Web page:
Pastoral Letter November 19, 2017

“But know this, that in the last days perilous times will come: For men will be lovers of themselves, lovers of money, boasters, proud, blasphemers, disobedient to parents, unthankful , unholy, unloving, unforgiving, slanderers, without self-control, brutal, despisers of good, traitors, headstrong, haughty, lovers of pleasure rather than lovers of God, having a form of godliness but denying its power. Avoid such people!” – 2 Timothy 3:1-5

Dear Brothers and Sisters in Christ,

Did you read the above quote? Did any, one thing on that long list of unpleasant attributes strike a chord within you? Can we identify any of those traits within ourselves? How frightening it is, if we can, since St. Timothy explicitly demands that we “avoid such people.” How can I avoid myself? I follow me around everywhere! What to do?!?

For me, I suppose the answer can be found, walking the sprawling, dirt-covered pathways of the Plimoth Plantation (spelled correctly) in Plymouth, MA (also spelled correctly). This picturesque, living history museum allows people to experience a Pilgrim village from the 1,600’s and an actual Wampanoag Tribe homesite. In other words, this place brings the ideals, visions and concepts of Thanksgiving Day to a blessed reality. Only a few miles away from Plymouth Rock, the Plantation literally sends you back in time.

The people who interact with visitors in the Pilgrim Village are character actors; dressing, speaking and “living” as people did upon reaching the blesses shores of our budding nation. The people in the Wampanoag Homesite are actual men and women of the Tribe. They are dressed in traditional clothing of the period, but they are not actors. Its and amazing place and I’ve been there, too many times to count.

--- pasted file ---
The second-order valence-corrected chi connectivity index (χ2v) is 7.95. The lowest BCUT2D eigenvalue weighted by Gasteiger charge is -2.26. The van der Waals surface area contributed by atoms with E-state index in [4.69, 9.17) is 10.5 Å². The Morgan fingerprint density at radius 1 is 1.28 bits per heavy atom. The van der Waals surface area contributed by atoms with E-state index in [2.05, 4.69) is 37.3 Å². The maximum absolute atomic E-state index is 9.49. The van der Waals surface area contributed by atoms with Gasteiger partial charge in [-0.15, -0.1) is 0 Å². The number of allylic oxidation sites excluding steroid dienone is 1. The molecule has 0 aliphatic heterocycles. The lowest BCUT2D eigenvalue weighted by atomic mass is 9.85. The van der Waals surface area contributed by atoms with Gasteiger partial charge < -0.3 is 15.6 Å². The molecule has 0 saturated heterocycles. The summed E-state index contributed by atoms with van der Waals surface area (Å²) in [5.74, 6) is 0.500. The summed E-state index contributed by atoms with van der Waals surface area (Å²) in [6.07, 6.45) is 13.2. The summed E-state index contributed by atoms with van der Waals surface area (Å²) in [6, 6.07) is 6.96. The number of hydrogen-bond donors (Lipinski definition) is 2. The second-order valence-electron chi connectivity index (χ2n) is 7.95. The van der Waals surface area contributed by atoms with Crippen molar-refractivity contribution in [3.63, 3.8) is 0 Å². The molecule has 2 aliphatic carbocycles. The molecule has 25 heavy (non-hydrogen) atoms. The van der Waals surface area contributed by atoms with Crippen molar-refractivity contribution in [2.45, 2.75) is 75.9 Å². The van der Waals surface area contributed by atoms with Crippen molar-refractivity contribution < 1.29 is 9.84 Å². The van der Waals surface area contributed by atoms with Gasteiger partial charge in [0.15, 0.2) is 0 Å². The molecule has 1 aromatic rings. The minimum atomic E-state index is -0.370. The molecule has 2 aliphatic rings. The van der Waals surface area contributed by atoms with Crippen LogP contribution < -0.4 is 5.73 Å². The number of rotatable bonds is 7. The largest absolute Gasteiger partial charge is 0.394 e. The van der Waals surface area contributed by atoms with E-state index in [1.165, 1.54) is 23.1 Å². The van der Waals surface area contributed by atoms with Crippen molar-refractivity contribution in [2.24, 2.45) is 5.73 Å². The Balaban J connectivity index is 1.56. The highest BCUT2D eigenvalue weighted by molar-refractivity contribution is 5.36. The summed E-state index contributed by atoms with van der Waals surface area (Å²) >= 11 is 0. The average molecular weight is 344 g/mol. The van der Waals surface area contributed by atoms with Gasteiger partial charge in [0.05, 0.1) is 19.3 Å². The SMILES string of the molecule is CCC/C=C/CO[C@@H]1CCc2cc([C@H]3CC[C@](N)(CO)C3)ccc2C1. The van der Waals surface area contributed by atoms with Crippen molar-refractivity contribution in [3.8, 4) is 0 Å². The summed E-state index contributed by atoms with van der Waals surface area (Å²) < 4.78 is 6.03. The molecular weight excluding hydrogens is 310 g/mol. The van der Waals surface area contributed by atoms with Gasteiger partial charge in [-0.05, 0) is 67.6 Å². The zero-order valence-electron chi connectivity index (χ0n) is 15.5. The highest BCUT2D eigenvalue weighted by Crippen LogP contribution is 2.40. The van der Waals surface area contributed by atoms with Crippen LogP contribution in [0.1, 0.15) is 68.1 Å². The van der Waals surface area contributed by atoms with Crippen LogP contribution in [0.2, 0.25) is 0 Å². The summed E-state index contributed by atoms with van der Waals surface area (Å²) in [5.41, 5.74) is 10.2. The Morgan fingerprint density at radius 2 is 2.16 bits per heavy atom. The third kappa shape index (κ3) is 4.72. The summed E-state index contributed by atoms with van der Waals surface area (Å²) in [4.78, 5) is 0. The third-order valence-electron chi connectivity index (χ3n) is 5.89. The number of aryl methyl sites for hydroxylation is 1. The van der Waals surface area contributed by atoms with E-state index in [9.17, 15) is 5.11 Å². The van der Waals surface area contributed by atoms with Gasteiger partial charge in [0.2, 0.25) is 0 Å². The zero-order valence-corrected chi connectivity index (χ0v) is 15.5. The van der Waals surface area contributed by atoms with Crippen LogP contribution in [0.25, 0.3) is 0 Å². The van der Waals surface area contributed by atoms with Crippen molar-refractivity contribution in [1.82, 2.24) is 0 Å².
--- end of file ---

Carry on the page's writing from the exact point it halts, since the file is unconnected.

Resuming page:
As Americans, we have Thanksgiving Day as a National Holiday, dedicated to the recognition of gratitude. We may all have thoughts in our minds of what the first Thanksgiving Day may have looked like, there in the Massachusetts woods. Norman Rockwell paintings and elementary school programs put certain thoughts in our minds. These images give way to fall colors, basted turkeys, blustery days, football games and over indulgences. This is the modern and secular dynamic of celebrating Thanksgiving.

As Orthodox Christians, we have the opportunity, with every reception of the holy Mystery of Communion to be bathed in the concept of giving thanks unto God. We do not require a National Day of Recognition to understand the necessity of a thankful heart. We realize that God is worthy of our thanks. He is deserving of our praise. He is justified as the Giver of every gift, the Sustainer of every life and the Benefactor of every blessing. We have all we need to understand, submit, glorify and rest assuredly in His glory.

But then, there is St. Timothy’s pesky list of qualities that are less than desirable before God. And I believe, the chief among them is he who is unthankful.

The wicked is unthankful.
The godless is unthankful.
The rebel before Christ is unthankful.
The arrogant and unrepentant sinner is unthankful.
The blasphemer of the Holy Spirit is unthankful.

As we approach the day that was given to our Nation as an opportunity to reflect, pray, entreat and appeal, I invite all of us to be reminded of all that has, and will be given to us. Thanksgiving is not a day, it is a quality. It is a definitive trait of the Christian heart and it is the translator of God’s grace.

Go ahead, live in the fanciful and romanticized depiction of Pilgrims and Native Americans sharing a meal, shaking hands and living as one. This is the Thanksgiving of our youth. There is no need to abandon this image completely – especially since most lessons we learned as kids are fading away quickly – Christopher Columbus was a bad guy who did nothing like what we learned or sung about, and Thomas Edison did not invent the light bulb. We’ll leave the Pilgrims alone.

But by all means, and in everyway, make Thanksgiving a daily, prayerful exercise. Practice gratitude. Humble ourselves before God. Partake of the Mysteries and in all things, give thanks.

Enjoy the blessings of Thanksgiving Day. They will sustain, inspire and guide us. In gratitude, I remain,

In Christ’s Love,

Fr. Anthony